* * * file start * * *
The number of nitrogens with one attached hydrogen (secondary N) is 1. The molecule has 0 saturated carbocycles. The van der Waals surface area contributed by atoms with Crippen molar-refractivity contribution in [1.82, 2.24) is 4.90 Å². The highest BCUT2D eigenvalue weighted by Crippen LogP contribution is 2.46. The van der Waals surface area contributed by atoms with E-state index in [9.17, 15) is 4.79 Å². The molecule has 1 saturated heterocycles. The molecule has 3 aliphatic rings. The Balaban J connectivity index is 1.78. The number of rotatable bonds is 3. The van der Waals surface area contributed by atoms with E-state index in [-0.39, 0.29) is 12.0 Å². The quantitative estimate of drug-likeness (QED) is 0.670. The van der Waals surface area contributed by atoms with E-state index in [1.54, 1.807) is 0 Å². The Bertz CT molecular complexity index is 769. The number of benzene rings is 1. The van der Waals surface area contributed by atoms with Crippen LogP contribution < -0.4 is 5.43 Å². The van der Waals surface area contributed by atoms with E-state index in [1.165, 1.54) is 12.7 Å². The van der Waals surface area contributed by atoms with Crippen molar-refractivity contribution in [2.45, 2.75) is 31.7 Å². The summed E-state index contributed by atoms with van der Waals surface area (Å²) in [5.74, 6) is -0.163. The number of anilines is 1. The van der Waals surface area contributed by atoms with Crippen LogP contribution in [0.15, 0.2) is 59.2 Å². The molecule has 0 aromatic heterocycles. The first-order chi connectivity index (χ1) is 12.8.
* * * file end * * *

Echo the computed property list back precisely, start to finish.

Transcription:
The number of nitrogens with one attached hydrogen (secondary N) is 1. The molecule has 0 saturated carbocycles. The van der Waals surface area contributed by atoms with Crippen molar-refractivity contribution in [1.82, 2.24) is 4.90 Å². The highest BCUT2D eigenvalue weighted by Crippen LogP contribution is 2.46. The van der Waals surface area contributed by atoms with E-state index in [9.17, 15) is 4.79 Å². The molecule has 1 saturated heterocycles. The molecule has 3 aliphatic rings. The Balaban J connectivity index is 1.78. The number of rotatable bonds is 3. The van der Waals surface area contributed by atoms with E-state index in [-0.39, 0.29) is 12.0 Å². The quantitative estimate of drug-likeness (QED) is 0.670. The van der Waals surface area contributed by atoms with E-state index in [1.54, 1.807) is 0 Å². The Bertz CT molecular complexity index is 769. The number of benzene rings is 1. The van der Waals surface area contributed by atoms with Crippen LogP contribution < -0.4 is 5.43 Å². The van der Waals surface area contributed by atoms with E-state index in [1.165, 1.54) is 12.7 Å². The van der Waals surface area contributed by atoms with Crippen molar-refractivity contribution in [2.45, 2.75) is 31.7 Å². The summed E-state index contributed by atoms with van der Waals surface area (Å²) in [5.74, 6) is -0.163. The number of anilines is 1. The van der Waals surface area contributed by atoms with Crippen LogP contribution in [0.15, 0.2) is 59.2 Å². The molecule has 0 aromatic heterocycles. The first-order chi connectivity index (χ1) is 12.8.